David Uspal recently joined Falvey as Web Specialist for Library and Scholarly Applications. Joe Lucia, University Librarian, commented, “Dave brings many exciting skills to the library, and he will be working to advance our open source applications on all fronts in the months ahead.”
Dave works with the Technology Development team to update library web sites and to add new resources.
A native of Reading (Pa.), Dave has a bachelor’s degree in computer science with a minor in management information systems from The Pennsylvania State University and two master’s degrees from Penn State, Great Valley in software engineering and systems engineering.
His hobbies are board gaming and his two house rabbits. Dave noted that he tried doing home repairs over the summer but decided this wasn’t a hobby he is likely to pursue.
Article and photograph by Alice Bampton
“You know you’ve read a good book when you turn the last page
and feel as if you’ve lost a friend.”
Is this how you feel when you finish reading a great novel? A popular trilogy? Your calculus textbook? Tell us about your recent encounter with a good book!
It’s a commonly held image that “cool” people prefer Macs while “conservative” types prefer PCs. Do you agree with this assumption? Which would you rather use at school? If you could buy any computer for personal, academic, and business use, which one would you buy and why?
Tell us in the comments!
According to L. Frank Baum, author of The Wonderful Wizard of Oz, “No matter how dreary and gray our homes are, we people of flesh and blood would rather live there than in any other country, be it ever so beautiful. There is no place like home.” The holidays are right around the corner and almost everyone is thinking about going home. Whether you’re taking a plane, train or automobile, it won’t be long before you’re walking through that familiar front door. What do you look forward to most when you think of home?
Share your “going home” story. Tell us in the Comments!
Image of sheet music for “Home! Sweet Home!” words by H.R. Bishop, courtesy of Project Gutenberg
A professor recently asked the library to place her chess set on reserve so that she and her students could use it while in the library. After processing her request, we pondered the need for more board games at the library. We’ve decided to ask you, our patrons. Taking a break from studying or computing to play a board game may help the brain function better and can relieve stress. Studies have been conducted. Articles have been written.
What do you think? Tell us in the Comments!
The library recently purchased a Kindle e-reader for the use of students, staff, and faculty. We also made it possible for all Villanova students to use the document delivery service, which provides digitized copies of articles from our print collection. Last fall, we opened a new computer lab/classroom on the first floor. We also added a self check out station.
If you have used any of these new services, please post your feedback.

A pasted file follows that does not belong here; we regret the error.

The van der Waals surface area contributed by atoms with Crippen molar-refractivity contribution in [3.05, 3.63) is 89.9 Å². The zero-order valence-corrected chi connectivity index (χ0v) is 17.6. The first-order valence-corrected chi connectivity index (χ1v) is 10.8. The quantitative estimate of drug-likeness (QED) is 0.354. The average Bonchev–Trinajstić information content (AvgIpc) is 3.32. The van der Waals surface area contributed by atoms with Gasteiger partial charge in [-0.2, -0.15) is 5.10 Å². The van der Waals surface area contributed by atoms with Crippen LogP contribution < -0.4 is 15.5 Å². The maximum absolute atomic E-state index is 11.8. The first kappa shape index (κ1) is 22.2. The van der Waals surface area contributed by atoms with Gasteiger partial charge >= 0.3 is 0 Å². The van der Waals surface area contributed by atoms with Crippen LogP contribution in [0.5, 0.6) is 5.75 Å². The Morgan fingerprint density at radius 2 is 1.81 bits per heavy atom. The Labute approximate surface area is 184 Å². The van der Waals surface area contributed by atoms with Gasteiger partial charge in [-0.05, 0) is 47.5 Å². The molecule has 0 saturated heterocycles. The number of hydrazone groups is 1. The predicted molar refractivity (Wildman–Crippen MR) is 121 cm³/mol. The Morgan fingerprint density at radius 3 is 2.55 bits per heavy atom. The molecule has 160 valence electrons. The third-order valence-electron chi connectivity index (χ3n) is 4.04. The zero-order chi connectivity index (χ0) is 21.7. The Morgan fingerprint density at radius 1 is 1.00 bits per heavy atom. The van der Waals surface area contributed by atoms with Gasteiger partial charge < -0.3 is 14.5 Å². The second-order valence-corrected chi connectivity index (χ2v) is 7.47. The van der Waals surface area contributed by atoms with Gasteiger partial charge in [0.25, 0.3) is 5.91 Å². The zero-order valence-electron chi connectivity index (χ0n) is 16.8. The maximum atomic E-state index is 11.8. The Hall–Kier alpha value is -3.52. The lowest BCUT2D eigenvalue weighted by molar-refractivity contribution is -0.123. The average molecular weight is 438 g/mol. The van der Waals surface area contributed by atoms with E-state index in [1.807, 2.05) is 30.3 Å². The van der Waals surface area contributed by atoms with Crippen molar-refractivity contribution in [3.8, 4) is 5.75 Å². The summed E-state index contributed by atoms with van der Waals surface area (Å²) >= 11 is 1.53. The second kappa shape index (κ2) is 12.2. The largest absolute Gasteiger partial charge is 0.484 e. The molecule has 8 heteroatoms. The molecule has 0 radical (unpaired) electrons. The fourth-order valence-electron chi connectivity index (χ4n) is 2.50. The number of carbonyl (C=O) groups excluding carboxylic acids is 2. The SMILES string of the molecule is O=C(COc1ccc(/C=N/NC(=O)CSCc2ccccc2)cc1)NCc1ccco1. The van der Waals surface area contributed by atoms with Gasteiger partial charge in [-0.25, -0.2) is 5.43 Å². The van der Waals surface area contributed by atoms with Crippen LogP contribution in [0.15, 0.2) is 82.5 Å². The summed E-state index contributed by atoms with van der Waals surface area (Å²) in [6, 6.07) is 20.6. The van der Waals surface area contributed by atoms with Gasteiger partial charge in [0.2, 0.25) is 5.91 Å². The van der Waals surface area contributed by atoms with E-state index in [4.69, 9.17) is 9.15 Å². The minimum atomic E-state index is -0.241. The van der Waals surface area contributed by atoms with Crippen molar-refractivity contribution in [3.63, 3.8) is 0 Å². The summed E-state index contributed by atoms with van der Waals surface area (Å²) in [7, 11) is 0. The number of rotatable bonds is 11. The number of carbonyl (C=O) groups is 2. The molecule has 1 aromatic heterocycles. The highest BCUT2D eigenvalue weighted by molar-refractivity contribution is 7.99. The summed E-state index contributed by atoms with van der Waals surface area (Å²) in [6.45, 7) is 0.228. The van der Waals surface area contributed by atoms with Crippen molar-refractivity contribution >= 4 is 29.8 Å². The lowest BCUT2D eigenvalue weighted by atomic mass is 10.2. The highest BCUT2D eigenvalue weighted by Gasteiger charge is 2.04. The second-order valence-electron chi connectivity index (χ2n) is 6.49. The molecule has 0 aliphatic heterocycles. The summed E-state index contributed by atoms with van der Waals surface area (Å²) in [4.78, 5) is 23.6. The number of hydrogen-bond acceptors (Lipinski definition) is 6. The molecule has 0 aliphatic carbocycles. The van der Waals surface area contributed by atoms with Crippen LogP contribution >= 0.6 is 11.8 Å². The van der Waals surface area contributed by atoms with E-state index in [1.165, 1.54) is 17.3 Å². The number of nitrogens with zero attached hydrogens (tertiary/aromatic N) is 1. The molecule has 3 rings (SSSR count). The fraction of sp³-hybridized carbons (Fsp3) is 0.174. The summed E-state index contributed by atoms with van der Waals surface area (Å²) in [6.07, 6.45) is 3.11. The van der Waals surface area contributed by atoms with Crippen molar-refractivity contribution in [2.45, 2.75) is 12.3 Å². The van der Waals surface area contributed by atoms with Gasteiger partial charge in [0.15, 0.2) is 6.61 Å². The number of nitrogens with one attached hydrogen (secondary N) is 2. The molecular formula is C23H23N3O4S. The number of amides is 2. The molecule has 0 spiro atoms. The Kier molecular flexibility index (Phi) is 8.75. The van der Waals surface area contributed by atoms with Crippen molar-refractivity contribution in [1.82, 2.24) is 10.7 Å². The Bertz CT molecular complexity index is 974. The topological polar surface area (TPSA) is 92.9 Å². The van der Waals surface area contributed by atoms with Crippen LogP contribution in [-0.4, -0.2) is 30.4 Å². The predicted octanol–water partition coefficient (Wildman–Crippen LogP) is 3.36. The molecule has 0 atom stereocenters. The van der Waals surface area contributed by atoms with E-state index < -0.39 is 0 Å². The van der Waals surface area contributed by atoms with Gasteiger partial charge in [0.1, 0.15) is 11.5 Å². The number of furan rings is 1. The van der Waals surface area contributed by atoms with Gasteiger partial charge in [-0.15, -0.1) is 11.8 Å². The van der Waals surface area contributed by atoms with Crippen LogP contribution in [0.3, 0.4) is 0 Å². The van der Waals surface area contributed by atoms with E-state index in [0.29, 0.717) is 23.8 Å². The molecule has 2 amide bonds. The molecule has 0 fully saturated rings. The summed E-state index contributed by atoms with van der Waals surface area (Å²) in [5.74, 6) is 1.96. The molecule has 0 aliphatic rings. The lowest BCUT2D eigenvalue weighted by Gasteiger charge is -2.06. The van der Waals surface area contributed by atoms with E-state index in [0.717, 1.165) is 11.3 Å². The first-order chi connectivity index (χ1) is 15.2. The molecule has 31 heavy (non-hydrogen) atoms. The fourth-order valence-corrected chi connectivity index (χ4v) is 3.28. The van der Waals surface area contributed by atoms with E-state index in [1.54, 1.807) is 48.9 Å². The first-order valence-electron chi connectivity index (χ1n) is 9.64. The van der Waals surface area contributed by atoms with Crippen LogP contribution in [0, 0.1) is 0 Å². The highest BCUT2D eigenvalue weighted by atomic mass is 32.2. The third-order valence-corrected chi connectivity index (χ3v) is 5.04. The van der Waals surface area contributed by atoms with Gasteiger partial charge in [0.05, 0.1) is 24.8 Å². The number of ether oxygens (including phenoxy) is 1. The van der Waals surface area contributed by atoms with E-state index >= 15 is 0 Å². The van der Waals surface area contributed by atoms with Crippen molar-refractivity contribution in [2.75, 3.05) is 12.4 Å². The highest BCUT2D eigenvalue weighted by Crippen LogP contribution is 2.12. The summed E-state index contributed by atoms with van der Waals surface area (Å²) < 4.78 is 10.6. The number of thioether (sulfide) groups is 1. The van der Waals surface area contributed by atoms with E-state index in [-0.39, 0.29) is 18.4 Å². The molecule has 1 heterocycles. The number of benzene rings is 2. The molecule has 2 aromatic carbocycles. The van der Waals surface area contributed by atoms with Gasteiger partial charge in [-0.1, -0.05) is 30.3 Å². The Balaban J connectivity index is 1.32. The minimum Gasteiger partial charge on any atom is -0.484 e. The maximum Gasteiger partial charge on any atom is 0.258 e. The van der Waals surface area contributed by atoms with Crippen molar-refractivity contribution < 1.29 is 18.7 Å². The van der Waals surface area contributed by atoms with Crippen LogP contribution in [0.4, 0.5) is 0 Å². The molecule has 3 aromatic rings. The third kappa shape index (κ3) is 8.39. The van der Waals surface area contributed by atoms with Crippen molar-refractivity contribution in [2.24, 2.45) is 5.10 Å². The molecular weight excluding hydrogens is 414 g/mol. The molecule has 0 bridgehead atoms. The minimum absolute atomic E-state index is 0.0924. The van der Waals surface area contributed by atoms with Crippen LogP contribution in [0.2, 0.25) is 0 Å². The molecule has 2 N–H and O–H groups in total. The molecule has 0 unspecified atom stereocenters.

We’d love to hear from you!
On October 27, Falvey Memorial Library will host the inaugural lecture in the “Alfred F. Mannella and Rose T. Lauria-Mannella Distinguished Speakers Series.” Richard Juliani, Ph.D., sociology department, will describe his four decades of research on the Italian experience in Philadelphia, highlighting both challenges and future opportunities. His talk will begin at 7 p.m.
Alfred S. Mannella
In 1996, Falvey Memorial Library’s friend and supporter Alfred S. Mannella, ’58 VSB, established two endowed library funds to support the purchase of books and other research materials as memorials to family members.
Now one of those funds will also support a lecture series.
The Speakers series honors Mr. Mannella’s parents, Alfred F. and Rose T. Lauria-Mannella. His father, the son of immigrants, was born in Philadelphia in 1904 and established himself as a tailor. An avid sports fan, he developed an interest in Villanova football starting in the 1930s when Maurice J. “Clipper” Smith was the coach.
His mother was the grandchild of immigrants and grew up in south Philadelphia. (more…)
According to Time magazine (9-28-08), “the American Library Association has sponsored Banned Books Week to pay tribute to free speech and open libraries” since 1982. For hundreds of years, individuals and groups have tried to have certain titles banned by schools, libraries, communities, and governments. Banning books is one way of censoring the free flow of information and ideas.
Have you ever encountered censorship and how did you respond? Tell us about it in the Comments section below.
The library was bursting with activity this week! Students all over campus were searching for classrooms and meeting old and new friends. Are there any highlights that you’d like to share? Tell us about your first week of school!
A group of Falvey Library staff traveled to Penn State to participate in discussions about the E-Z Borrow service and software. We didn’t go far, but we brought back valuable information (and ice cream from the Berkey Creamery). Did you take classes? Did you study abroad? Or did you stay close to home with family and friends?
Tell us in the Comments! (Or, visit our Facebook page and comment there!)